A good friend, a dedicated doctor and an outstanding scientist has been lost. My thoughts go to his wife Angie and their two sons, Nathan and Kevin.



Dr Anders Tjellström and Dr John Niparko


Congratulations to Michael King – the 2016 Anders Tjellström UK Scholarship winner!


Cochlear UK is pleased to announce Michael King from Walsall, UK as the second Anders Tjellström Scholarship winner.

Michael, 20, suffered from constant ear infections throughout his childhood due to a cholesteatoma. After many operations, including mastoidectomies to try and eradicate the disease, the colesteatoma was removed. Michael received his Baha Attract System from Walsall Manor Hospital in September 2015. He is currently studying for a BSc (Hons) in Computer Games Programming at Goldsmiths, University of London.

Michael aims high and is diligent and committed in his studies. He attended mainstream school and achieved excellent qualifications. He has participated in many activities including volunteering as an ICT Technician in a school for children with learning difficulties, leading small groups of teenagers at his local youth group during holiday times and becoming a member of the Air Cadets.

Michael used to see his hearing loss as a huge wall that he could not overcome. Going out to meet people or going for a meal with family would just physically drain him due to the amount of concentration it took to hold a conversation in a noisy environment.

Since receiving his implant he says:

“My Baha Sound Processors, alongside the Mini Mic and Phone Clip, has enabled me to be able to hear whilst in lectures or group discussions. This means that I am able to expand my knowledge and skills with so much more ease than I would have done without help – and it’s opening doors for me, giving me a better quality of hearing. I can now confidently go out and enjoy myself with friends, while being able to hear everything they are saying.”

Today, he views his hearing loss to be a positive challenge rather than a barrier and now appreciates hearing what others may take for granted.

“I’m truly humbled to have been given the opportunity to receive my implant, let alone win this scholarship. I was offered the implant and was the first to receive it in my local area, and haven’t looked back, it really has been a life changing experience for me and I’m so grateful.”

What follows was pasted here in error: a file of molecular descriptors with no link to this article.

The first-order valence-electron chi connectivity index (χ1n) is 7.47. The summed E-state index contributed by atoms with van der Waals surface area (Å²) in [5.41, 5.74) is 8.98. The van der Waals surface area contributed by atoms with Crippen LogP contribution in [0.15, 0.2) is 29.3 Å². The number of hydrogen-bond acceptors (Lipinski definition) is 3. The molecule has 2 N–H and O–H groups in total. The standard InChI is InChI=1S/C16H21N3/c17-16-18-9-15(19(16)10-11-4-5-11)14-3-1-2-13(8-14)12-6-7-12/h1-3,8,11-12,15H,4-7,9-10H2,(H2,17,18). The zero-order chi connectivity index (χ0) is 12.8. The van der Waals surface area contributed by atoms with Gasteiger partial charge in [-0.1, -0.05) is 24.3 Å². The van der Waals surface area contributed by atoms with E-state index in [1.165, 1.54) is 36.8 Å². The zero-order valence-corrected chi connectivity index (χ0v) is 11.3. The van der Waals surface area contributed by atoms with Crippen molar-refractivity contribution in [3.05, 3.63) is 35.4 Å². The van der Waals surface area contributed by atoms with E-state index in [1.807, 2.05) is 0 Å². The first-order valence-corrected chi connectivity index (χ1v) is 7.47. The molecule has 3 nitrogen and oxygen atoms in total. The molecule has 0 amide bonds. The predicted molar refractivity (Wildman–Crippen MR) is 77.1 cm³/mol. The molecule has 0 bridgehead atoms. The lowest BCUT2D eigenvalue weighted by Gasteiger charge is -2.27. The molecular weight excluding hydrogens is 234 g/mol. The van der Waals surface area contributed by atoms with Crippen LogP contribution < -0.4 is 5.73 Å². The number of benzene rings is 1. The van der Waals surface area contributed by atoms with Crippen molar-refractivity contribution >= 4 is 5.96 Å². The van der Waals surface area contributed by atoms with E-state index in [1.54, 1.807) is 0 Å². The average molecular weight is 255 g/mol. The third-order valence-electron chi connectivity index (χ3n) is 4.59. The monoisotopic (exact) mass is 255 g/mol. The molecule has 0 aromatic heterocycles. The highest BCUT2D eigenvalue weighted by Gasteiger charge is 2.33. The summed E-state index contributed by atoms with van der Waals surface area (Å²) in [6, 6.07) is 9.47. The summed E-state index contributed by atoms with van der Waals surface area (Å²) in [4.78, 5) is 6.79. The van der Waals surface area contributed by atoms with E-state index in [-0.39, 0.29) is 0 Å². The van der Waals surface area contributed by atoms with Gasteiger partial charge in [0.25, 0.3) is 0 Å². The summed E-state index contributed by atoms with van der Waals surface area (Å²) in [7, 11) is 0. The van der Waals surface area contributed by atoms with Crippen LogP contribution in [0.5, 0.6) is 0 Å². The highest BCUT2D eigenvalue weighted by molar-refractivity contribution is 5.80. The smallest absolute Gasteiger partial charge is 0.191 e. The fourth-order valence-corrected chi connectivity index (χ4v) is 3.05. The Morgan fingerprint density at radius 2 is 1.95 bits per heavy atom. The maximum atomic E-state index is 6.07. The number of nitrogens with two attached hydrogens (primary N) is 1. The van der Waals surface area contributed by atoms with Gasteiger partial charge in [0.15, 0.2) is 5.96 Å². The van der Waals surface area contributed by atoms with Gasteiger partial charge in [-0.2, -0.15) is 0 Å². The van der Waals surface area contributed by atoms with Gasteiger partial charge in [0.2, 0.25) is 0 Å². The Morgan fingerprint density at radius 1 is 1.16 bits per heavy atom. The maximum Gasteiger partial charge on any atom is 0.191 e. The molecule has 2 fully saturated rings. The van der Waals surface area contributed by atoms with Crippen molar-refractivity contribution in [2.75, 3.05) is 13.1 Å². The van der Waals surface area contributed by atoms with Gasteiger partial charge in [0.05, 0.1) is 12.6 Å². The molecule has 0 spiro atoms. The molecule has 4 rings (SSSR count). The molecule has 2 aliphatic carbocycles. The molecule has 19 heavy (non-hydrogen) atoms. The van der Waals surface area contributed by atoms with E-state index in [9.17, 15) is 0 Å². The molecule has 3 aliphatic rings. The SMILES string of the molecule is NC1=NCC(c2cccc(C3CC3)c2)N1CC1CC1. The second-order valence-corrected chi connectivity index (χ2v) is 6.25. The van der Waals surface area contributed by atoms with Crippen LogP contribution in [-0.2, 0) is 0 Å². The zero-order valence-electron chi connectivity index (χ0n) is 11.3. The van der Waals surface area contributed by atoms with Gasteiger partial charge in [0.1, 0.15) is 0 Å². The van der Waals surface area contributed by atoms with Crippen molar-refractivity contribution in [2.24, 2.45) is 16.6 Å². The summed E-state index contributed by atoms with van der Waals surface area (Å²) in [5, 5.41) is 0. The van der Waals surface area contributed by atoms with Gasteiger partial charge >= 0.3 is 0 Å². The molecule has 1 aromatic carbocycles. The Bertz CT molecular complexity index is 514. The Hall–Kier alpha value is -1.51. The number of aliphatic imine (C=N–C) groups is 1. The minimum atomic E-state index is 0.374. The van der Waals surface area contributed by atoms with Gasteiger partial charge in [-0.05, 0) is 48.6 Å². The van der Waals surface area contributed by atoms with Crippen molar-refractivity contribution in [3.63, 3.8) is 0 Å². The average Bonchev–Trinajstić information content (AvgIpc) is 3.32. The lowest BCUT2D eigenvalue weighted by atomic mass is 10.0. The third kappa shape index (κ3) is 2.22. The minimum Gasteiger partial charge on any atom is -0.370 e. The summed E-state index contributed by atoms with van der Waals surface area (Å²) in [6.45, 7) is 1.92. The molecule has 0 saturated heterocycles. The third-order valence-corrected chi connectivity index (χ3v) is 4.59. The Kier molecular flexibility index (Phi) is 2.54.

Read more about the scholarship here.

Cochlear announces winners of 2016 Graeme Clark and Anders Tjellström scholarships

2016 Cochlear Scholarship Winners (PRNewsFoto/Cochlear)

Yesterday the winners of the US Graeme Clark and Anders Tjellström scholarships were announced! Named after hearing implant industry pioneers, the annual scholarships recognize Nucleus Implant and Baha System recipients who not only demonstrate exemplary success in their academic pursuits, but also leadership and humanity in their local communities.

“We are proud to recognize these eight exceptional students and reward them with college scholarships,” says Tony Manna, president of Cochlear Americas. “The winners overcame remarkable challenges and achieved so much in their young lives. We are excited to see what the next chapter has in store for this year’s scholarship recipients.”

Five students were recipients of the 2016 Graeme Clark Scholarship:

  1. Kelin McCloskey (Washington College) from Kennett Square, Pennsylvania
  2. Megan Zahneis (Miami University) from West Chester, Ohio
  3. Natalie Synder (Rochester Institute of Technology) from West Henrietta, New York
  4. Taylor Thompson (Purdue University) from Franklin, Indiana
  5. Willa Tsao (Cornell University) from Wind Lake, Wisconsin

Three students were awarded the 2016 Anders Tjellström Scholarship:

  1. Allison Villa (University of Mississippi) from Oak View, California
  2. Kathleen “McKenna” Nelson (University of North Carolina at Wilmington) from Greenville, North Carolina
  3. Skyler Mason (Arizona State University) from Phoenix, Arizona

“The Cochlear Baha System has allowed me to experience life more fully. I can hear my family and friends laughing, making jokes and sharing some of our favorite memories,” says Kathleen Nelson. “I’m also finally able to fully hear my violin when I play. The first time I played with full hearing was so powerful it moved me to tears.”

For more information about the scholarships, visit